On the AM radio program today Samatha Hawley, the interviewer, asked Andrew Robb, the Opposition Finance Spoken, whether ANZ’s 6 basis point increase in its standard variable rate mortgage is “justified”.  The “just” price for money — that is so medieval.  Should we have “usury” laws to go with “just” prices.  Later in the interview Ms Hawley emphasised the questionable justice of the ANZ’s price rise by noting that ANZ had raised its prices despite making a profit last year.  Profits and price rises — how dreadful.

The medieval notion of “just” prices — where just means that the price is righteous in the sight of God — has been replaced in the modern world by “competitive” prices.  The medieval notion of the economy, and all of society, is that each person and each enterprise is part of single community of the faithful acting by God’s law and facing final judgement for their actions on Earth.  In that context a “just” price makes sense — just prices are the result of righteous behaviour by producers and consumers.

The modern notion of prices is that prices are set within an institutional framework.  altruistic behaviour by individuals is not uncommon, but it is much less common than self-interested behaviour, and the equilibrium of prices and quantities in the market, as the determined at margin, arise from self-interested behaviour.  Socially optimal prices arise if the institutional framework of the market is optimal.  Design and control of the market is at the institutional level, not the individual level.  In the interview today, Ms Hawley should be asking “has the banking system in Australia become non-competitive”.  She should be taking a modern, institutional perspective.

The answer would be that the Australian mortgage market has certainly become less competitive since the beginning of the GFC.  The competition that was provided by the securitisation channel and the foreign banks is much diminished.  Most of this reduced competition is beyond the control of the Federal Government, but some of it has been caused by the Government.  For instance, the Government gave Australian commercial banks the right to issue covered bonds that are senior to Government’s claim on the assets of the bank.  This subordination of the Government’s claim has reduced the yields on the bonds of the large banks by 30 or 40 basis points, or more, but the Government asked for nothing in return.  The Government might have insisted that either the banks increase their capital (to reduce the cost to the Government of providing deposit insurance) or, even better, the Government might have asked the banks to reduce the cost to households of switching mortgages, which would lead to a direct improvement in competition in the market.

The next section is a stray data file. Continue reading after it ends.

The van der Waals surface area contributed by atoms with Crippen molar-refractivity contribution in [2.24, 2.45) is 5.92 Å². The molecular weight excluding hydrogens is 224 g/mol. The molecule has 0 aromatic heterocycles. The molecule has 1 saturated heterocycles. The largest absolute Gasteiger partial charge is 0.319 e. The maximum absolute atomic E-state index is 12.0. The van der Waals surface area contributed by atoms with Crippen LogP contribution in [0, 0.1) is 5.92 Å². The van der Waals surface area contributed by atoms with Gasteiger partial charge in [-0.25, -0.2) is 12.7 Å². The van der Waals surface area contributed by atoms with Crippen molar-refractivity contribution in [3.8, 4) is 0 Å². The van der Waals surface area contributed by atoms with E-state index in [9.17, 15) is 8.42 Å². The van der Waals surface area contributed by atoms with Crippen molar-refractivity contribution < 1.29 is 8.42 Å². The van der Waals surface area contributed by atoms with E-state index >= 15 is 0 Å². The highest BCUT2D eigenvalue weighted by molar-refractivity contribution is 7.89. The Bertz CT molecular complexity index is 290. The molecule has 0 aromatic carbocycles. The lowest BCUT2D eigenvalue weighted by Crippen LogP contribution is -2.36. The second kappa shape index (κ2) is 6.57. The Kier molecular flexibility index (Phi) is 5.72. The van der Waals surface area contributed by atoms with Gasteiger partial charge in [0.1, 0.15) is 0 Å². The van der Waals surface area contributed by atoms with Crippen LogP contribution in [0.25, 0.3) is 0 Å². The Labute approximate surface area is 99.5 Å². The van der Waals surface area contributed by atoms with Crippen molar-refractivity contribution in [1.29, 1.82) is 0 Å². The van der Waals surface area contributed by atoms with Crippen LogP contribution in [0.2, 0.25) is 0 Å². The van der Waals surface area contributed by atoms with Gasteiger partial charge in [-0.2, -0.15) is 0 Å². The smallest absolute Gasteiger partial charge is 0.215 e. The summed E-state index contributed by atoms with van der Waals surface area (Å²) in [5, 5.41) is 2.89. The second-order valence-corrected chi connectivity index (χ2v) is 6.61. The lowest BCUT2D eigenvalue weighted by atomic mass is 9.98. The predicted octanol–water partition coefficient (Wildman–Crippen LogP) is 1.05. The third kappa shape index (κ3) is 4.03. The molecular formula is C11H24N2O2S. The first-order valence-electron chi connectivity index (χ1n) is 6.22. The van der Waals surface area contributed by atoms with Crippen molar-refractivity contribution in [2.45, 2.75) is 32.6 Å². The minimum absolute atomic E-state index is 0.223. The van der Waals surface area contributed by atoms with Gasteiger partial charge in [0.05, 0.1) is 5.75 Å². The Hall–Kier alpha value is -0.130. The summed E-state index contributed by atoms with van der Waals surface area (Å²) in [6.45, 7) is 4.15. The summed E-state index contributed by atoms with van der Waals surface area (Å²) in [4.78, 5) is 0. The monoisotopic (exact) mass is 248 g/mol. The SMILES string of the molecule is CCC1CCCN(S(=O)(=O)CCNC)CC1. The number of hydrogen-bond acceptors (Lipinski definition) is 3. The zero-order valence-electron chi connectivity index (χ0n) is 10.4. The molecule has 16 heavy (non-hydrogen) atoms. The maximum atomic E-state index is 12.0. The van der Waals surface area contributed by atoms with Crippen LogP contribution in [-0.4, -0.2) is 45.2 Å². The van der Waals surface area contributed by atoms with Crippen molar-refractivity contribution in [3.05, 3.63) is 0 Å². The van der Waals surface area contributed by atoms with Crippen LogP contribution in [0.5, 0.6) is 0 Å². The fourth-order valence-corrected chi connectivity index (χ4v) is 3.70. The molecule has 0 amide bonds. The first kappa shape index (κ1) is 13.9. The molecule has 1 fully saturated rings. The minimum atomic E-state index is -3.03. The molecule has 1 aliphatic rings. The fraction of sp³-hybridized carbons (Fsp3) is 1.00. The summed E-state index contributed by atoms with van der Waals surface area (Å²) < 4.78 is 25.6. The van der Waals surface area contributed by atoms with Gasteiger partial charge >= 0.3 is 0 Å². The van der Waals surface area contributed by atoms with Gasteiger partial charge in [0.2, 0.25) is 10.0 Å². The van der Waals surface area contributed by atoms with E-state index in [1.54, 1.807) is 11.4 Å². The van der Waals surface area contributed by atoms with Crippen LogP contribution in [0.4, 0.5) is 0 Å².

The hand wringing and moralising that goes on after the banks change their prices is so silly and medieval and doesn’t get us anywhere.  It leads us away from the modern view of institutional arrangements in markets which ultimately determines how socially optimal market outcomes are.

2 Responses to The just price of money

  1. Paul Frijters says:

    Hi Sam,
     
    nicely argued, but there is a twist: the population indirectly motivates the institution builders and regulators by their judgment of whether the actual outcomes seem ‘right’ in their own moral reckoning. Hence, indirectly, the question of whether the prices and the profits are ‘right’ is a crucial question for politicians. If the majority of the populations thinks it isn’t right, politicians will promise to tweak the institutions such that it becomes ‘right’.
    It is a crucial step in democracy that those not experts at something nevertheless judge what has been done in specific expert realm by means of applying their own moral compass to a perceived outcome. They might not be able to judge the process via the pie is baked or even know how it can be baked better, but they can tell if the pie tastes good or bad. The alternative is to have experts judge the outcomes for all of us as well, which is a far scarier prospect than radio-presenters not being quite ‘au fait’ with how prices come about.

  2. Sam Wylie says:

    Hi Paul
    Yes, I agree.  Sometimes expression of moral outrage by the public galvanises politicians into action in a way that any amount of discussion of institutions does not.  An example is public reaction to the footage of how Australian cattle are being slaughtered in some overseas abbotoirs.  The public reaction was immediate and visceral and government action was correspondingly swift and decisive.
    The problem with expressions of moral outrage towards the banks is that they attend every increase in bank rates above the cash rate, but nothing else ever happens.  In case I think we need more discussion of how to increase competition and more questioning of the Government about why it doesn’t do anything to increase competition.  
    Cheers
    Sam  

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